Cultvation of Rattan
Rattans form a valuable forest resource from the rainforest. The main rattan species used is Calamus caesius, known locally as rattan sega. Several other species are also grown, including Calamus trachycoleus, or jahab; Daemonoraps crinita, or pulut merah; and Calamus pinisillatus, or pulut putih.
The young rattan plants are protected in the lading (field) and, when the farmer shifts to a new swidden plot one to two years later, the rattan is left to grow with the secondary forest vegetation to create a kebun ratan, or rattan garden. The average size of such rattan gardens is 1.4 ha and the density of rattan clumps ranges from about 50 per hectare up to 350 per hectare , with a mean of around 170 per hectare (Garcia -Fernandez 2001). Harvesting of C. caesius typically commences 8 to 10 years after planting.
Daemonoraps crin ita and C. pinisilatus mature more quickly. C. caesius, and most of the other cultivated species, have multiple stems and can sustain repeated harvests. Thus, the rattan gardens can be harvested periodically over time . Farmers report that production peaks between 24 and 30 years after planting and begins to decline between age 37 and 43.
Developments in trade and processing
The rattan stems are cut, cleaned and dried for sale through a network of traders. The main market for the primary cultivated species used to be the lampit (rattan mat) industry in South Kalimantan. Now the furniture and handicrafts industries, primarily located in Java, are important buyers. A substantial portion has also been smuggled to Malaysia (Haury and Saragih 1996, 1997) and on to other countries with large rattan furniture manufacturing industries (especially the Philippines and China).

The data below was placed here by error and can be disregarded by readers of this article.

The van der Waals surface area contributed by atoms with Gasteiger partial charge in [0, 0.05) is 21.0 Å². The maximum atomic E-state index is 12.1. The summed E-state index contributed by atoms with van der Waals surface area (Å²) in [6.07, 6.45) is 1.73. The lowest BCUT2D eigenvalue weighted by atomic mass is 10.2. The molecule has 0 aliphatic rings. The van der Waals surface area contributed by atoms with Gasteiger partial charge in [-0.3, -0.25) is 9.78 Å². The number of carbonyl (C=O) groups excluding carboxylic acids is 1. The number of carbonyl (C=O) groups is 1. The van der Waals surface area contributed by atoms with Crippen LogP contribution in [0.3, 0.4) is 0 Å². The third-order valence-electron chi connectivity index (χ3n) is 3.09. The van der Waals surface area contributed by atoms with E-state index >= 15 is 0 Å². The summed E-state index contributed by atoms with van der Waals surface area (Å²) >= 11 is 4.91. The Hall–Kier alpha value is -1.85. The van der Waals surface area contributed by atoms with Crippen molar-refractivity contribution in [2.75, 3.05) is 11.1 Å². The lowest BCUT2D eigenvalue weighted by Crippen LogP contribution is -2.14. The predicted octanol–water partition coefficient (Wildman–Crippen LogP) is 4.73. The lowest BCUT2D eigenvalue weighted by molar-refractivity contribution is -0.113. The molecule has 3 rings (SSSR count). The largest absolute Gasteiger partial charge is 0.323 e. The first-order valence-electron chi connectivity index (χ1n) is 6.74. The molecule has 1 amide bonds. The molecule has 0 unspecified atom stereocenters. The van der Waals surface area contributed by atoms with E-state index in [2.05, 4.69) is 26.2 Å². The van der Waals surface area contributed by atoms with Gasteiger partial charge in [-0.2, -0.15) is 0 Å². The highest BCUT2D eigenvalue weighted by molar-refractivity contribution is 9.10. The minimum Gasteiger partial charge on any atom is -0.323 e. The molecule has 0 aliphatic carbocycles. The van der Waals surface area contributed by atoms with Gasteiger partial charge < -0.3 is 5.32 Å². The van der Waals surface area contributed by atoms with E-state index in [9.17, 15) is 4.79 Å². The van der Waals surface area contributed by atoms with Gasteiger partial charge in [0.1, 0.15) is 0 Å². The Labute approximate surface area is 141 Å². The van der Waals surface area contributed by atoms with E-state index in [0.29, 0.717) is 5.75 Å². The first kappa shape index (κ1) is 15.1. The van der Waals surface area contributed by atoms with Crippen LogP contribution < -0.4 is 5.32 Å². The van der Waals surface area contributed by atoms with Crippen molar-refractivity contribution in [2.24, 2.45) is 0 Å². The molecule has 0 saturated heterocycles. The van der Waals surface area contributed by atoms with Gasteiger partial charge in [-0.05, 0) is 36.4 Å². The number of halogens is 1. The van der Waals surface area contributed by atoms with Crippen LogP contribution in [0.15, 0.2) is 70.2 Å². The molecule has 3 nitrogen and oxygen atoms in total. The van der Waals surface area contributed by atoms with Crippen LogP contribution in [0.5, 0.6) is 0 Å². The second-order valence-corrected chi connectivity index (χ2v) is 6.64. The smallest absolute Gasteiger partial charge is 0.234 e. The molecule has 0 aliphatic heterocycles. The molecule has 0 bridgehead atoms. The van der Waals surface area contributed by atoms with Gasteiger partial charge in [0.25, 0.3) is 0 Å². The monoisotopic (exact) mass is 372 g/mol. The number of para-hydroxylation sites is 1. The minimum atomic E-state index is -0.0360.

Village elders report that rattan cultivation gained importance after independence, when rattan prices reached high levels. Rattan became a major economic crop at the end of the 1960 swith the growing motorization of river transportation and an increasing number of traders and exporters. The main driving force were regular increases in rattan prices . At the same time, other sources of income were lost as forest products that had been important, such as resins and gums, became less valuable. The rapid development in Malaysia and Indonesia of hevea rubber plantations in the 1920s and 1930s meant reduced importance for the gums. Resins followed the same path with the development of synthetic substitutes around the time of World War 11. Locally, village elders lay the blame on logging companies, who removed the big resin producing Dipterocarpaceae.
Rattan (Calamus spp.) gardens of Kalimantan: resilience and evolution in a managed non-timber forest product system – Fadjar Pambudh, Brian Betcber, Patrice Levang and Sonya Dewi